For the first time ever, the percentage of women in board roles at Britain’s biggest listed companies has risen above 40% – up from just 9.5% 11 years ago. This is fantastic progress as it means that a diversity target has been achieved three years ahead of the schedule set by the FTSE Women Leaders Review, an independent, business-led framework supported by the government.
The FTSE Women Leaders Review revealed that the representation of women on boards in the blue-chip FTSE 100 companies and the mid-sized FTSE 250 companies increased by 3% in 2022. Furthermore, the number of male-only executive teams in the FTSE 350 is now just 10, down from 16 the year before. However, the report also exposed that, at leadership positions below the board level, only 33.5% of the executive committee or their direct reports are women.
Improving diversity in leadership positions has become a focus for many shareholders and policyholders who say that a broader range of experiences and perspectives is crucial for business growth and improves company culture and decision-making.
Commenting on the report, Kemi Badenoch, the business and trade secretary, and women’s equality minister said, “This progress is very welcome, and I’d urge business to keep up this momentum to achieve better balance in leadership positions as well as in boardrooms.”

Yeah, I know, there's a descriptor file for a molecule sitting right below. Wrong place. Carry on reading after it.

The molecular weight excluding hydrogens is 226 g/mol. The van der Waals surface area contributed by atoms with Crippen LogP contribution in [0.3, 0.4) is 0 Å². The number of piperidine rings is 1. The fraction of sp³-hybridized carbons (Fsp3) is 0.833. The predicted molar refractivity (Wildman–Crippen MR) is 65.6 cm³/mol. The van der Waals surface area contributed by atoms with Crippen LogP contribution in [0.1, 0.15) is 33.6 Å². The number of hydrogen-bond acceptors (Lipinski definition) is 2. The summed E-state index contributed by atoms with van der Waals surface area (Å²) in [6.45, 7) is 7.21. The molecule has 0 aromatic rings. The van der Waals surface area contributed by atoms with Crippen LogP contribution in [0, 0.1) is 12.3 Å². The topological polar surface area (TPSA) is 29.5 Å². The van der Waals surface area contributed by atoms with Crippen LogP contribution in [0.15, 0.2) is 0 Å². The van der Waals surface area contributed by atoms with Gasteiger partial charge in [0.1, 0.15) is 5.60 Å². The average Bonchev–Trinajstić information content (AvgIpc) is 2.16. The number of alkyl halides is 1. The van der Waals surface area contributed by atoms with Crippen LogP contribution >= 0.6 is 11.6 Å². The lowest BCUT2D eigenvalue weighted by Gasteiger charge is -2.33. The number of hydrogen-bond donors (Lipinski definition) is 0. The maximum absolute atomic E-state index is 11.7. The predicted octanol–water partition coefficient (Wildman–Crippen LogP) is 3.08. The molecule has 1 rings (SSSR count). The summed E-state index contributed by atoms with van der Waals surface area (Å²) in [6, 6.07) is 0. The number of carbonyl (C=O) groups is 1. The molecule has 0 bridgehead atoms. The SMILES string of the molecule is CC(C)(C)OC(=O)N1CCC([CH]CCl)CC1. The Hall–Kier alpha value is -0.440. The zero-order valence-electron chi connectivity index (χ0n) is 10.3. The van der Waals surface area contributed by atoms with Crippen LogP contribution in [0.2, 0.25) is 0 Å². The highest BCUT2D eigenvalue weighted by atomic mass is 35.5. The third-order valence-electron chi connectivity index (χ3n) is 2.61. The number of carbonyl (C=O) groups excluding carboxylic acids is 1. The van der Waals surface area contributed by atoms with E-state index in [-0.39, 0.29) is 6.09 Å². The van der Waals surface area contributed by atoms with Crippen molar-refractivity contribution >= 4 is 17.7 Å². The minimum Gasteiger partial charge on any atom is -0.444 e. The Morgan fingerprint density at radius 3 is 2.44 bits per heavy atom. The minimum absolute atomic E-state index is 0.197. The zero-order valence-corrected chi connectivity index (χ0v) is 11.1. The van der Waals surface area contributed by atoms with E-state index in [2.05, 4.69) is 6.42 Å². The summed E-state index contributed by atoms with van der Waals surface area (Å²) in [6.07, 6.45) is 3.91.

Britain does not have a mandatory quota system for women in executive and management positions at listed companies, unlike countries such as Belgium, Norway, Germany, and France, making the move towards greater inclusivity even more impressive.
“It’s really good and important that we are seeing progress on this issue. We shouldn’t think that means the job is done.” said Jemima Olchawski the chief executive of the Fawcett Society, a UK charity campaigning for gender equality and women’s rights. She added that she is concerned about “the extent to which some firms are free-riding on the strong performance of others” and that the government should push businesses to advertise more flexible working options when recruiting for jobs, as well as encouraging more men to take up the opportunity for shared parental leave.
Overall, the disparity at board level has improved and there is at least 1 woman on the boards of every single one of the 350 boards investigated. According to research reported in women leaders review, just over a decade ago, 152 boards were composed only of men, so a great deal of progress has been made in a relatively short period of time. This puts the UK second in the world, behind only France. This year there was a decrease in the proportion of all-men executives within the FTSE 350 from 16, in 2021, to 10.
The government is anticipating that by 2025, the number of women in leadership positions will increase past 40% and that this target is “on track”.
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